Blocking the possibilities of innovating across borders because of myths is harmful. Myths are widely-held but false beliefs or ideas. Myths create stereotypes for the exuberant youth, and this may cause them to chart their own path rather than follow the family’s traditions. They want to be accepted, but believing in myths may push them away. These kids are not ‘bad’ as the hand-basket theory suggests.

They are gifted and want the opportunity to show what they can do. Managers should create an acceptance culture within the organisation. There should be moments when the younger members are given an opportunity to convene meetings with the older generation. Let them be heard. Don’t push them away, or else they will form alliances outside the family which may be difficult to change.

Give them Challenging Tasks

Millennials dislike menial work, and multi-tasking is an inherent skill. Millennials want learning opportunities. They are looking for growth, development and a career path.  They want to be challenged in the workplace. The saying that “a tea-bag is just a bag until it is put in hot water” describes the daring abilities of millennials.

Leaders of Millennials should mentor them to develop their talents. They should be guided on the benefits of traditions and values. Their potential can be harnessed when they are given challenging tasks. Allow them to try new things and assign them to projects which help them learn. For example, set up a reverse-mentoring programme for members of the rising generation. Business owners can learn from companies that set up tutoring for middle-aged executives whereby young newcomers helped those executives navigate the Internet and other technologies.

Jack Welch of General Electric fame says: that “e-business knowledge is usually inversely proportional to age and rank”. GE matched 1,000 managers with 1,000 young employees. Even though the younger cohort had just joined the firm, they understood new technologies better than GE’s finest. A reverse-mentoring programme like this can be a way to challenge younger generations and result in better succession.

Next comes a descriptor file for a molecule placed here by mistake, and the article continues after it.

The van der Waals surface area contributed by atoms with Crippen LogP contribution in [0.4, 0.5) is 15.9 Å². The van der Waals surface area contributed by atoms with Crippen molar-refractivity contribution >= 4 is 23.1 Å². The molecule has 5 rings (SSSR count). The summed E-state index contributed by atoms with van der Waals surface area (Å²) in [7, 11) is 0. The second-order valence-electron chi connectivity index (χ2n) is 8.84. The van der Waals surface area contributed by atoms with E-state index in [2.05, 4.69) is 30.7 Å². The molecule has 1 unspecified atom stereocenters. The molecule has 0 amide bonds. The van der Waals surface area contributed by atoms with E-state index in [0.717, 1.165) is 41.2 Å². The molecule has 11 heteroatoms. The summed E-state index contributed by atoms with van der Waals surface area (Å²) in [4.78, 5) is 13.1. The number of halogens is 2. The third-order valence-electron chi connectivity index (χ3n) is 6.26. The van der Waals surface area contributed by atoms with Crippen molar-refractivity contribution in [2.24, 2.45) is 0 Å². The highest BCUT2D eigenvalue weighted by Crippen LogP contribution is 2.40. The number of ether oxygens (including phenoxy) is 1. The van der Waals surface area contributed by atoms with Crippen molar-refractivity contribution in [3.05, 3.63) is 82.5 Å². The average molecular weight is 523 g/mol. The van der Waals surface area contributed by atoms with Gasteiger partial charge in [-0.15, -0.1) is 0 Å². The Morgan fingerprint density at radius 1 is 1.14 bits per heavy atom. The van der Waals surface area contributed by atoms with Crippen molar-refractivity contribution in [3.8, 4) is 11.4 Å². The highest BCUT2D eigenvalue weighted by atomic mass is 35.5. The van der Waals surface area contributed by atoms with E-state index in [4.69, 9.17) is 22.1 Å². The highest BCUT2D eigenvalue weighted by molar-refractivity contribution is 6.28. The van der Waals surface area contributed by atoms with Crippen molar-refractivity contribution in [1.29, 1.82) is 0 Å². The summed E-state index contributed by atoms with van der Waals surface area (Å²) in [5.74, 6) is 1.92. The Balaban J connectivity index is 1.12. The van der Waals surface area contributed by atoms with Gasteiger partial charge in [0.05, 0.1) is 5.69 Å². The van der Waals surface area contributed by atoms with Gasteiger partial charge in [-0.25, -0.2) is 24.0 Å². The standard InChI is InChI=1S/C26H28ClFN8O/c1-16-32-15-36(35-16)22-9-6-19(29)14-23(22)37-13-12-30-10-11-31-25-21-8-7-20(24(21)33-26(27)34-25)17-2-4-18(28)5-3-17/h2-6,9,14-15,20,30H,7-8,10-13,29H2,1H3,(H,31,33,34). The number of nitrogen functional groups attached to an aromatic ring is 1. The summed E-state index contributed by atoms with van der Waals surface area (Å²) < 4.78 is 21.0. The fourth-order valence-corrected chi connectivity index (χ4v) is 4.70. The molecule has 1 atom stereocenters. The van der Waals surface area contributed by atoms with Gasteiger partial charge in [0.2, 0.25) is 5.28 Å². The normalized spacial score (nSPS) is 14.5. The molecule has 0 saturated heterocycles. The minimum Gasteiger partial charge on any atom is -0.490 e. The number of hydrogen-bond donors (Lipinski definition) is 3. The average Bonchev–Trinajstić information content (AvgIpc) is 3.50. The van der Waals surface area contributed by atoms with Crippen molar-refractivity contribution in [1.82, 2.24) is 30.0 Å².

The Next Generation can be the Strategic Advantage 

Today’s business environment is VUCA – volatile, uncertain, complex and ambiguous. In this highly competitive business environment, family businesses need to recognise that their biggest differentiator is their people. Organisational life cycles have become shorter and steeper, and there is no time to slow down after a successful change or transition of leadership.

Businesses are advised to use their human capital resources to gain a competitive advantage. As millennials grew up in a complex world where there was a burgeoning of fast food, fast Internet, fast trains and fast everything, they can be extremely valuable in the FBs’ bid to survive and thrive. Organisations that emerge as winners in the battle for talent will have had their fingers on the pulse of the new generation. They will have designed specific techniques for recruiting, managing, motivating and retaining them.

It is said that ‘the higher you want to go, the deeper you must be grounded’. Millennials who understand tradition and can marry that tradition with innovation are well-grounded. They will have many of the traditional attributes of love, kindness, honesty, commitment, integrity and perseverance.

By emphasising and developing their strengths, Millennials will have a future of hope and opportunity, and overcome any of their generation’s weaknesses and shortfalls. They will grow as individuals and future leaders while becoming committed to the future success of the family business.

The writer is the Chief Executive Officer, Ravens Consulting GH (Family Business Consultancy)


De Massis, A., Frattini, F., Kotlar, J., Petruzzelli, A. M., & Wright, M. (2016). Innovation through tradition: Lessons from innovative family businesses and directions for future research. Academy of management Perspectives30(1), 93-116.

McCrindle, M., & Wolfinger, E. (2009). The ABC of XYZ: Understanding the global generations. University of New South Wales Press: Sydney.